One unusual element of this paper is that the authors only present this sex difference in one analysis, and it included a large number of covariates. Twenty-eight of them, to be exact. Another element worth noting is that there were actually two ways that the sex difference could have emerged—on the intercept of satisfaction or the slope of satisfaction. The effect that the authors focused on was the intercept; slope effects did not differ for men and women, r(difference) = .02.
Personally, I don’t believe that this analysis provides an accurate depiction of the sex difference. It’s hard for me to buy into the idea that you need twenty-eight covariates in this analysis, and even then, the sex difference only emerges in one place and not the other. In fact, we conducted an identical analysis on some of our own data that had the same variables, and we didn’t find a hint of the sex difference (if anything, the slope effect trended in the opposite direction).
Nevertheless, for the past five years, this debate gets distilled to “Team X says no sex difference, but Team Y says yes.” If someone wants to cite evidence for the absence of the sex difference, they have it; if someone wants to cite evidence for the presence of the sex difference, they can do that, too. This does not seem to be a good scientific recipe for getting closer to the truth.
I’m pretty confident in my belief that the sex difference here is tiny or nonexistent. But you know what? Maybe I’m wrong. If I want to call myself a scientist, I have to be open to that possibility. I have to be willing to say: Here are the data that would convince me to change my belief.
So here it is: I will update my belief if a preregistered test, using the same 28-covariate analysis in a new dataset, replicates the sex difference on the intercept found in Meltzer et al. (2014).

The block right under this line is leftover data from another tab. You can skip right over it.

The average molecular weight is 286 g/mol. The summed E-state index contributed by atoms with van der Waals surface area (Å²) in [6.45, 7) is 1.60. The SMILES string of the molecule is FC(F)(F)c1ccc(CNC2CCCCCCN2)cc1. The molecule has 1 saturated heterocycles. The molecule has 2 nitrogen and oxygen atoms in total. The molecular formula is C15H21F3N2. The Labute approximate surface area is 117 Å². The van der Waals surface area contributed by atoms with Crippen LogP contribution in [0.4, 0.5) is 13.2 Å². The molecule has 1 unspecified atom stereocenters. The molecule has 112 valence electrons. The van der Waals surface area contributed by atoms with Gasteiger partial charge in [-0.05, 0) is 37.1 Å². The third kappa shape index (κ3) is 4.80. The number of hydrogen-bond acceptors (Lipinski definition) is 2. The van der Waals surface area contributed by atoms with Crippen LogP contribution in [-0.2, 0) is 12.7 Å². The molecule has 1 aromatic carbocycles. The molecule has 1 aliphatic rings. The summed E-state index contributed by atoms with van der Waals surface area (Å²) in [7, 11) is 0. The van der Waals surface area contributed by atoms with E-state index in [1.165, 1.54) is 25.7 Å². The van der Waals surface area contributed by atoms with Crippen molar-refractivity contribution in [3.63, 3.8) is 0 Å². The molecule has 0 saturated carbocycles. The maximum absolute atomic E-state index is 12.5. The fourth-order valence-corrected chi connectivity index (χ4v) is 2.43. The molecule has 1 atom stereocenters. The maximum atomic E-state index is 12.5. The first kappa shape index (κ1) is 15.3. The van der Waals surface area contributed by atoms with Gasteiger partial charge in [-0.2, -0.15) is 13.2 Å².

You may be thinking, it’s easy for me to say that, so long as no dataset of the kind exists. But in fact, just the other day, I saw this new published paper (McNulty, Meltzer, Makhanova, & Maner, in press). It primarily examines a different (and totally fascinating!) research question, and it uses a new sample of N = 233 couples. But buried in the descriptions of the covariates in that paper are all of the key variables and all but one of the covariates required to directly replicate the earlier sex difference analysis reported in Meltzer et al. (2014).
Here is what I am committing to, publicly, right now: I have written up a preregistered analysis plan that provides the test I outline above. I will email Jim McNulty for the data they used in this new published manuscript, which I am confident that he will share with me. I will run the preregistered analysis on these data, and I will describe the results as a “Part 2” of this blog post. If the key finding from Meltzer et al. (2014) replicates—that is, if the sex difference on the intercept is significant—then I need to seriously consider the possibility that I am wrong, and I need to update my beliefs accordingly. If it is not, I hope that those scholars who believe in this particular sex difference will be willing to update their beliefs and/or conduct a highly powered test of their prediction.
Either way, we’ll be getting closer to the truth rather than being stuck in an endless circle around it.
 When people talk about the “robust literature” showing that attractiveness matters more to men than to women, they could be talking about one of two things. First, they could be talking about this stated preference sex difference. Second, they might be talking about findings showing that, in hypothetical settings (e.g., viewing photographs), attractiveness tends to matter more to men than to women. In fact, we preregistered a study examining this context and found the sex difference! As I described in this earlier post, the size of the sex difference that we found in a very highly powered design was r = .13.